My first IT job was at a small company in Novato, California, that designed and built museum exhibits.  At the time most companies either designed the exhibits or built them, but ours was the only one that did both.  You could separate the services, and just do one or the other, but our end-to-end model was the best offering because the fabricators and designers were in the same building and could collaborate easily.  The odd thing about separating the functions was that we could lose a bid to design a project, but win the bid to build it, and hence end up having to work closely with a competitor to deliver their vision.

A museum exhibit we designed and built

The company was small–only 60 employees.  Half of them were fabricators who did not have computers, whereas the other half were designers and office staff who did.  My original job was to be a “gopher” (or go-fer), who goes for stuff.  If someone needed paint, screws, a nail gun, fumigation of a stuffed tiger, whatever, I’d get in the truck and take care of it.  However, they quickly realized I was skilled with computers and they asked me to take over as their IT guy.  (Note to newbies:  When this happens, especially at a small company, people often don’t forget you had the old job.  One day I might be fixing a computer, then the next day I’d be hauling the stuffed tiger.)

This was in the mid-1990’s, so let me give you an idea of how Internet connectivity worked:  it didn’t.  We had none when I started.  We had a company-internal network using LocalTalk (which I described in a previous post), so users could share files, but they had no way to access the Internet at all.  We had an internal-only email system called SnapMail, but it had no ability to do SNMP or connect beyond our little company.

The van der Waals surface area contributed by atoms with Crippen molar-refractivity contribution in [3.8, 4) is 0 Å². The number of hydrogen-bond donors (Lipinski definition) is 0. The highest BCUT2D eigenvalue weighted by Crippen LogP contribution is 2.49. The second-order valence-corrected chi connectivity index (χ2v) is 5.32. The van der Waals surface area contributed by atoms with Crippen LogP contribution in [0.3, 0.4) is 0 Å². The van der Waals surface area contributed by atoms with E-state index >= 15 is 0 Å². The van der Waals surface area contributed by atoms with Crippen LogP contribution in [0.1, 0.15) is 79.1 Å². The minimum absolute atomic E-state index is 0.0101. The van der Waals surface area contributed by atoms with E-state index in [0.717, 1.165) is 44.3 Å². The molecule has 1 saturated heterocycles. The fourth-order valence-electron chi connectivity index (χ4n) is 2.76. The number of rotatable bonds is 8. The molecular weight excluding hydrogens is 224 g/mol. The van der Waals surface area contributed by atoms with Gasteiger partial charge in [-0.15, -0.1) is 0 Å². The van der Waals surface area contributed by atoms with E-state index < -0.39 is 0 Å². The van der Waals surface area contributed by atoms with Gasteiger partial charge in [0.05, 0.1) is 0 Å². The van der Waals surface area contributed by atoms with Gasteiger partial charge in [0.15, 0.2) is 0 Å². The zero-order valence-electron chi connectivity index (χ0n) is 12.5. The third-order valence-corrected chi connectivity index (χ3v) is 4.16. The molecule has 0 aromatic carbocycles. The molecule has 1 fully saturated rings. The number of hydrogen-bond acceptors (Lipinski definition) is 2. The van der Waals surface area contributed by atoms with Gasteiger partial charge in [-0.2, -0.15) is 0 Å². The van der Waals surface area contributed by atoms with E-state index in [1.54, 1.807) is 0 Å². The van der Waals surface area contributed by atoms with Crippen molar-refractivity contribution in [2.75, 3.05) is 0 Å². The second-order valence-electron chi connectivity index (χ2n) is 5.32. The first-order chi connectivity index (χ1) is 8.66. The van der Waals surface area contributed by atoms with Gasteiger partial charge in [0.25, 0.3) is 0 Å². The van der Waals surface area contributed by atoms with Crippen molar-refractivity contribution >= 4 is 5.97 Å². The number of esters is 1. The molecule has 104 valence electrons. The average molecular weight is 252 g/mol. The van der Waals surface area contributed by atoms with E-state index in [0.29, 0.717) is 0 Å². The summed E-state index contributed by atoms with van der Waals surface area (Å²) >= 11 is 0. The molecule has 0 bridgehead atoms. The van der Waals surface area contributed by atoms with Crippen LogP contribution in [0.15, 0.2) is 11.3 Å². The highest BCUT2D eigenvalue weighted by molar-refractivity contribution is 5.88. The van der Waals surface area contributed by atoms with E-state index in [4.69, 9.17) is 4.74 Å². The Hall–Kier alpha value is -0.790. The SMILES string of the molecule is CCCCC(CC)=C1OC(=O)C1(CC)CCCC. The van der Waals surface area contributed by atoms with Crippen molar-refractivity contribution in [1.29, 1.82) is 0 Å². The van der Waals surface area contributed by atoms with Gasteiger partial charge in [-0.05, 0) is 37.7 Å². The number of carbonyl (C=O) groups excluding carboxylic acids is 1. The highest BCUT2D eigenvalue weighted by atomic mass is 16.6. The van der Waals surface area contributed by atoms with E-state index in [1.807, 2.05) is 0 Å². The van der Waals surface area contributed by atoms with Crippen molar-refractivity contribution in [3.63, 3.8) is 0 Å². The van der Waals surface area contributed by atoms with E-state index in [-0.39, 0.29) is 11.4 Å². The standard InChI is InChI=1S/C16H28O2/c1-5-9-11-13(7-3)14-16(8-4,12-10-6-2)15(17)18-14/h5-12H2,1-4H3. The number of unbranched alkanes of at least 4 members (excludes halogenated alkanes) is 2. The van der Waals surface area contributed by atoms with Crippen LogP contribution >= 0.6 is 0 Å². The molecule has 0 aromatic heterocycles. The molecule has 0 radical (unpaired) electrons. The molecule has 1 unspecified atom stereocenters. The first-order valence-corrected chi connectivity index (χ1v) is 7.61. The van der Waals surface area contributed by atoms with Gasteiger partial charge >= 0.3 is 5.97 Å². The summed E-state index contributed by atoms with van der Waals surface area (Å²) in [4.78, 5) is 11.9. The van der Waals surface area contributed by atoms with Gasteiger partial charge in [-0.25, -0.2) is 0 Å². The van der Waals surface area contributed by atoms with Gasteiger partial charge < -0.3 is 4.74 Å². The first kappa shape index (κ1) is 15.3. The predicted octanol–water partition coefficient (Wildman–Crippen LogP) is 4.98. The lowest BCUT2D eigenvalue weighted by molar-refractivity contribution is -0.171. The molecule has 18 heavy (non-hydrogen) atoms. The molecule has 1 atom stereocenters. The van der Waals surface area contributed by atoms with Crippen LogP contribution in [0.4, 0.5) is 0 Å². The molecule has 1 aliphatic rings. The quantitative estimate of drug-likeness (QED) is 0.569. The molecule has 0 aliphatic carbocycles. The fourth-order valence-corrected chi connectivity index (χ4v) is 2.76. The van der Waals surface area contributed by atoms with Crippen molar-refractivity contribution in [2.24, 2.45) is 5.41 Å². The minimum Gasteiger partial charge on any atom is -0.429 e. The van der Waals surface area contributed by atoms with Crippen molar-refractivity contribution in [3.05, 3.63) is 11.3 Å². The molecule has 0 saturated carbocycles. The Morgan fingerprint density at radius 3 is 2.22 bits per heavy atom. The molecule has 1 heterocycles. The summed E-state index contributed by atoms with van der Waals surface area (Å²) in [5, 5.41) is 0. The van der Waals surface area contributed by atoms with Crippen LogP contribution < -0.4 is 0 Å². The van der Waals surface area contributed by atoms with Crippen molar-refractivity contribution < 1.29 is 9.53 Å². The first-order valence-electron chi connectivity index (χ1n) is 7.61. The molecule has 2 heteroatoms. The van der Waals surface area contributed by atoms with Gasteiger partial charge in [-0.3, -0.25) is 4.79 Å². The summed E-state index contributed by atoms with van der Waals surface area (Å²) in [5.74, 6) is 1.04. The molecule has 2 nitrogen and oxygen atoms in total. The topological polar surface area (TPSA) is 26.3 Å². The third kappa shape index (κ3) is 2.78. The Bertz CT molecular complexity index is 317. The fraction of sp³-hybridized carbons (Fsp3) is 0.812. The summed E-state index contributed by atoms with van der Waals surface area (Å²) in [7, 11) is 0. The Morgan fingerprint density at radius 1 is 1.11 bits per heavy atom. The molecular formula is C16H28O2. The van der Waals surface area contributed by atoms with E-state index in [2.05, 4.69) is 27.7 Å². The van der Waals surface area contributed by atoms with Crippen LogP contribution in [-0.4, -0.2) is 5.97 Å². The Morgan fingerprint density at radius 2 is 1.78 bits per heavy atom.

The users started complaining about this, and I had to brainstorm what to do when we had virtually no operating budget at all.  I pulled out the yellow pages and looked under “I”, and found a local ISP.  I called them, and the told me I could use Frame Relay, a T1, or ISDN.  I had no idea what they were talking about.  The sales person faxed me a technical description of these technologies, and I still had no idea what they were talking about.  At this point I didn’t know the phone company could deliver anything other than, well, a phone line.  I wasn’t at the point where I needed to hear about framing formats and B8ZS line encoding.

We decided we could afford neither the ongoing expense, nor the hardware, so we came up with a really bad solution.  We ordered modems for three of the computers in the office:  the receptionist, the CEO, and the science researcher.  For those of you too young to remember, modems allow you to interface computers using an ordinary phone line.  We ordered a single phone line (all we could afford).  When one of them wanted to use the Internet, they would run around the office to check with the other two if the line was free.

A circa-1990’s Global Village modem

The reason we gave the receptionist a modem is amusing.  Our dial-up ISP allowed us to create public email addresses for all of our employees.  However, they all dumped into one mailbox.  The receptionist would dial in in the morning, download all the emails, and copy and paste them into the internal email system.  If somebody wanted to reply, the would send it to the receptionist via SnapMail and she would dial up, paste it into the administrator account, and send it.  Brilliant.

Needless to say, customer satisfaction was not high, even in those days.  Sick of trying to run IT with no money, I bailed for a computer consulting company in San Francisco and started installing the aforementioned T1s and ISDN lines for customers, with actual routers.

If ever you’re annoyed with slow Wi-Fi, be glad you aren’t living in the 1990’s.